By Tiffany Trader

Graphene Surprises Again, This Time for Quantum Computing

May 8, 2019

Graphene is fascinating stuff with promise for use in a seeming endless number of applications. This month researchers from the University of Vienna and Institu Read more…

By John Russell

AMD Verifies Its Largest 7nm Chip Design in Ten Hours

June 5, 2019

AMD announced last week that its engineers had successfully executed the first physical verification of its largest 7nm chip design – in just ten hours. The AMD Radeon Instinct Vega20 – which boasts 13.2 billion transistors – was tested using a TSMC-certified Calibre nmDRC software platform from Mentor. Read more…

By Oliver Peckham

TSMC and Samsung Moving to 5nm; Whither Moore’s Law?

June 12, 2019

With reports that Taiwan Semiconductor Manufacturing Co. (TMSC) and Samsung are moving quickly to 5nm manufacturing, it’s a good time to again ponder whither goes the venerable Moore’s law. Shrinking feature size has of course been the primary hallmark of achieving Moore’s law... Read more…

By John Russell

Cray Wins NNSA-Livermore ‘El Capitan’ Exascale Contract

August 13, 2019

Cray has won the bid to build the first exascale supercomputer for the National Nuclear Security Administration (NNSA) and Lawrence Livermore National Laborator Read more…

By Tiffany Trader

Deep Learning Competitors Stalk Nvidia

May 14, 2019

There is no shortage of processing architectures emerging to accelerate deep learning workloads, with two more options emerging this week to challenge GPU leader Nvidia. First, Intel researchers claimed a new deep learning record for image classification on the ResNet-50 convolutional neural network. Separately, Israeli AI chip startup Hailo.ai... Read more…

By George Leopold

Leading Solution Providers

ISC 2019 Virtual Booth Video Tour

CRAY
CRAY
DDN
DDN
DELL EMC
DELL EMC
GOOGLE
GOOGLE
ONE STOP SYSTEMS
ONE STOP SYSTEMS
PANASAS
PANASAS
VERNE GLOBAL
VERNE GLOBAL

Nvidia Embraces Arm, Declares Intent to Accelerate All CPU Architectures

June 17, 2019

As the Top500 list was being announced at ISC in Frankfurt today with an upgraded petascale Arm supercomputer in the top third of the list, Nvidia announced its Read more…

By Tiffany Trader

Top500 Purely Petaflops; US Maintains Performance Lead

June 17, 2019

With the kick-off of the International Supercomputing Conference (ISC) in Frankfurt this morning, the 53rd Top500 list made its debut, and this one's for petafl Read more…

By Tiffany Trader

AMD Launches Epyc Rome, First 7nm CPU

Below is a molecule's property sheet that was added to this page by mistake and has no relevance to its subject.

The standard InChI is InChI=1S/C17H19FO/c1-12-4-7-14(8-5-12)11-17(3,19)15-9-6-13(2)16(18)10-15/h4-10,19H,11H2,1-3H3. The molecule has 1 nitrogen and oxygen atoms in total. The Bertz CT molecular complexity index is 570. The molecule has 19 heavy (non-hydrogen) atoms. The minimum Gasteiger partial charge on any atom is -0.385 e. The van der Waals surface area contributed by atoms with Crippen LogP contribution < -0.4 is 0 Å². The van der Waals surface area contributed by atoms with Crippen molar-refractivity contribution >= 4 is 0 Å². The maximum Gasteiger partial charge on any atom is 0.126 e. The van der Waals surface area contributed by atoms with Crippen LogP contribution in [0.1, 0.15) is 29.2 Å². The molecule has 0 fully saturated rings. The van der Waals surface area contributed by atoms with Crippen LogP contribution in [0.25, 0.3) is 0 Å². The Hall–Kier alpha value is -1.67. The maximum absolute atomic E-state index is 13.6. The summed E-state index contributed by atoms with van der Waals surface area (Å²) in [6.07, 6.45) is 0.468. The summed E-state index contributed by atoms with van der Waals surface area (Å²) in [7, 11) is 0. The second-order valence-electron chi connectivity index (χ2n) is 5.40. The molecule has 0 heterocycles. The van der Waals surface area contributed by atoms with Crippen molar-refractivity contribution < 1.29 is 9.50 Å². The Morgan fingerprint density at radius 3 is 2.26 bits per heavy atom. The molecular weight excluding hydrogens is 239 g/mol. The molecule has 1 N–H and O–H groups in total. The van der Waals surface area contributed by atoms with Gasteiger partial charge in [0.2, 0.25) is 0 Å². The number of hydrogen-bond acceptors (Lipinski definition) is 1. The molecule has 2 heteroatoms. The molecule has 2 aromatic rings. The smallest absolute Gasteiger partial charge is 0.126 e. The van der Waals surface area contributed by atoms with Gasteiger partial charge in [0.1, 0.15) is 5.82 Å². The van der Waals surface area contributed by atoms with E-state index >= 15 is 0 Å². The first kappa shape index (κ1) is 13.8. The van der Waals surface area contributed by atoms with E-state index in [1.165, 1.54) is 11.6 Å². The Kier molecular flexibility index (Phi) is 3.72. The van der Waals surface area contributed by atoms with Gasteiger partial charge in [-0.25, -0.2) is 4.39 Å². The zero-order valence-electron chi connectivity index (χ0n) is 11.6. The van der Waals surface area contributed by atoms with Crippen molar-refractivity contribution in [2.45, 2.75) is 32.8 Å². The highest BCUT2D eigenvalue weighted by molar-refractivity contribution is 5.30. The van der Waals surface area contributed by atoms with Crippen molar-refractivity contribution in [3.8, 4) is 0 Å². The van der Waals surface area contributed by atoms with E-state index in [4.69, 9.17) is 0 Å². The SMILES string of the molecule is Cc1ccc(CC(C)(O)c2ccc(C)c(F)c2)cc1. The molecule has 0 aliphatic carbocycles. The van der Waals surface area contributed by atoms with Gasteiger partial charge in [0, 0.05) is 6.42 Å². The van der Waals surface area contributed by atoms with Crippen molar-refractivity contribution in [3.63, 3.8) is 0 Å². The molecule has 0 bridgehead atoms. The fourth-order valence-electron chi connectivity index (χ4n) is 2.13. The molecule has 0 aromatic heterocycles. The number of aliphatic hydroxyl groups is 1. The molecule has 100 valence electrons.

August 8, 2019

From a gala event at the Palace of Fine Arts in San Francisco yesterday (Aug. 7), AMD launched its second-generation Epyc Rome x86 chips, based on its 7nm proce Read more…

By Tiffany Trader

A Behind-the-Scenes Look at the Hardware That Powered the Black Hole Image

June 24, 2019

Two months ago, the first-ever image of a black hole took the internet by storm. A team of scientists took years to produce and verify the striking image – an Read more…

By Oliver Peckham

Cray – and the Cray Brand – to Be Positioned at Tip of HPE’s HPC Spear

May 22, 2019

More so than with most acquisitions of this kind, HPE’s purchase of Cray for $1.3 billion, announced last week, seems to have elements of that overused, often Read more…

By Doug Black and Tiffany Trader

Chinese Company Sugon Placed on US ‘Entity List’ After Strong Showing at International Supercomputing Conference

June 26, 2019

After more than a decade of advancing its supercomputing prowess, operating the world’s most powerful supercomputer from June 2013 to June 2018, China is keep Read more…

By Tiffany Trader

Qualcomm Invests in RISC-V Startup SiFive

June 7, 2019

Investors are zeroing in on the open standard RISC-V instruction set architecture and the processor intellectual property being developed by a batch of high-flying chip startups. Last fall, Esperanto Technologies announced a $58 million funding round. Read more…

By George Leopold

Intel 7nm GPU on Roadmap for 2021, OneAPI Coming This Year

May 8, 2019

At Intel's investor meeting today in Santa Clara, Calif., the company filled in details of its roadmap and product launch plans and sought to allay concerns about delays of its 10nm chips. In laying out its 10nm and 7nm timelines, Intel revealed that its first 7nm product would be... Read more…

By Tiffany Trader

  • arrow
  • Click Here for More Headlines
  • arrow
Do NOT follow this link or you will be banned from the site!
Share This